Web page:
While the experience itself was almost comically miserable, the tangible result — tens of thousands of words — spawned Clare's respect for writer's retreats. Thus was born her go-to productivity solution: write in the company of friends.

It was at a similar (though much better planned) recent retreat that Clare and her literary peers floated the idea of a collaborative anthology. The group — all women writers with a diverse set of backgrounds — wanted to push back against the common publishing belief that "someone else's benefit is your loss," says Clare. "It evolved to be this supportive thing. We can do things for each other."

That craving for independence grew stronger once Kelly Link, one of the Shadow Market contributors and co-owner of an independent house, Small Beer Press, suggested that Clare consider launching a house for the sole purpose of releasing one e-book series. Which brings us back to a commonly-voiced question: why an e-book? More specifically, why independently release your own e-book when you have a long-standing and extremely profitable contract with a major publisher?

"They offer an opportunity to do a lot of things that we can’t always do, because traditional publishing doesn’t support them ," says Clare, who feels e-publishing hasn't lived up to its potential. "If you want to do something that’s connected to your work or it’s weird and different, it's difficult to pitch. We wanted to recapture that fun, that enjoyment."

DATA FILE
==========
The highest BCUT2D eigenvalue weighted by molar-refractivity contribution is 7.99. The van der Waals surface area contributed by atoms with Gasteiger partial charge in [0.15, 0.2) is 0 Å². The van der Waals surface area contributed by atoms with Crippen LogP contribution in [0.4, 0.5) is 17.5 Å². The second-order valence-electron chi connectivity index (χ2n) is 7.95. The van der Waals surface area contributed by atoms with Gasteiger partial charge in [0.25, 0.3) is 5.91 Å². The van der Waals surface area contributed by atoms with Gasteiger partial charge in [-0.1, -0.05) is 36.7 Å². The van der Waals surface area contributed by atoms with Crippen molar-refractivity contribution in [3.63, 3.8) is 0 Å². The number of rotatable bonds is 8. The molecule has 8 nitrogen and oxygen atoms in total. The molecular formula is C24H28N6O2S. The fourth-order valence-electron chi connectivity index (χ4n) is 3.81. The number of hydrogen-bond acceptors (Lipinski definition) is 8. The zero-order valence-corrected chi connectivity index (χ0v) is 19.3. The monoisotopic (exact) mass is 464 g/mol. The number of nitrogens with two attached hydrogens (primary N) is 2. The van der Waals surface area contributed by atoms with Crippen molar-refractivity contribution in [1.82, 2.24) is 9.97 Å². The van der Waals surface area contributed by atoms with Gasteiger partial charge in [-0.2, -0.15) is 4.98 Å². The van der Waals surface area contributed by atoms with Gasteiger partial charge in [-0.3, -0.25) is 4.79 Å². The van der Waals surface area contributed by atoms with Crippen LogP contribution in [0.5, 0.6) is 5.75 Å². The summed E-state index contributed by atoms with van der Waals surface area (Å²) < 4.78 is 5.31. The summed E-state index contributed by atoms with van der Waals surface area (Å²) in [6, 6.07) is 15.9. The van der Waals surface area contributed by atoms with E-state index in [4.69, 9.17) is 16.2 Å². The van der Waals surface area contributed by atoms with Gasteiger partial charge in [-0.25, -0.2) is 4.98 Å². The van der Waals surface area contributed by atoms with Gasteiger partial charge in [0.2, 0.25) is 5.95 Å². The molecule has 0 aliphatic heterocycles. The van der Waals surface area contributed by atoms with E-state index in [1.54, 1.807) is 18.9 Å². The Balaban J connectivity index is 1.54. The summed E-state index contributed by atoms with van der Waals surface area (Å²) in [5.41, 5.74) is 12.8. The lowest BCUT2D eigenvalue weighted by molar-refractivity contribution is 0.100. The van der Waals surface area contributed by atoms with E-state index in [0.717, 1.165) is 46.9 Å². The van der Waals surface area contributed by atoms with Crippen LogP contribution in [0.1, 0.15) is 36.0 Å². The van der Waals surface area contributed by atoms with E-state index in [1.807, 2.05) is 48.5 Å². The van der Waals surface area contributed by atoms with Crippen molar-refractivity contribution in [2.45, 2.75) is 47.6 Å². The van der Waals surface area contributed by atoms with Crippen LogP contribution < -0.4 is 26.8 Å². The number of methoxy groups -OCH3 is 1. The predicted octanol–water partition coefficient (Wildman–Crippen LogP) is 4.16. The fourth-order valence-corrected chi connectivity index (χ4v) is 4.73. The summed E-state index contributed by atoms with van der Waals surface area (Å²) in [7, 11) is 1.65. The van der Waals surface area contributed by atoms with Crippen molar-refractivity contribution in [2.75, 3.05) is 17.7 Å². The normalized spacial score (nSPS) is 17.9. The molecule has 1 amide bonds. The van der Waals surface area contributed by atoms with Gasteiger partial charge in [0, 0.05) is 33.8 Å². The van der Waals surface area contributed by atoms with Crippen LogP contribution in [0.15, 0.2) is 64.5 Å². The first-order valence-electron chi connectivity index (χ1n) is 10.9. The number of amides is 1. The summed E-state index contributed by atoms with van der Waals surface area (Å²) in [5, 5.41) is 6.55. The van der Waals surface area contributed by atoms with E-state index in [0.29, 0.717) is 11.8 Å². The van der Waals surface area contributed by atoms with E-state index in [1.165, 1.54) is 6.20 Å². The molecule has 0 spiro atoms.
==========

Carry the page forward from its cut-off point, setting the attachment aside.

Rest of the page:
Without the costs of publishing a physical book, the group could exert greater control over the entire process, from the cover art (they commissioned a number of pieces from Iranian artist Davood Diba) to the stories themselves. E-publishing lends itself to those "weird" side projects we hold in the corners of our imaginations, she says. And while traditional publishing provides a level of commercial success and visibility, it also curtails creative freedom. If it doesn't present the opportunity to turn a profit, it won't be picked up.

"You can't just pitch, like, five pages of a novella," says Clare.

Since the news of her one-off publishing house broke several weeks ago, Clare says she's been fielding questions from a slew of writers - with questions about everything from how to launch their own ephemeral presses to the decision behind an e-book. But everything about the process, says Clare, ties back to the reclamation of autonomy, of freedom and subsequently, of joy. "I think the world is in need of the maximum amount of weird projects," she says.

Clare doesn't think that starting her own (fleeting) publishing house and putting out an e-book will transform the landscape of publishing. Nor does she think it will revolutionize her own career. But should the venture succeed, Clare hopes that it could shake things up by providing inspiration to writers feeling trapped by the consumerist-driven publishing hierarchy. It will dust off those "weird" projects, which with time won't be so "weird" after all. They'll just become reality.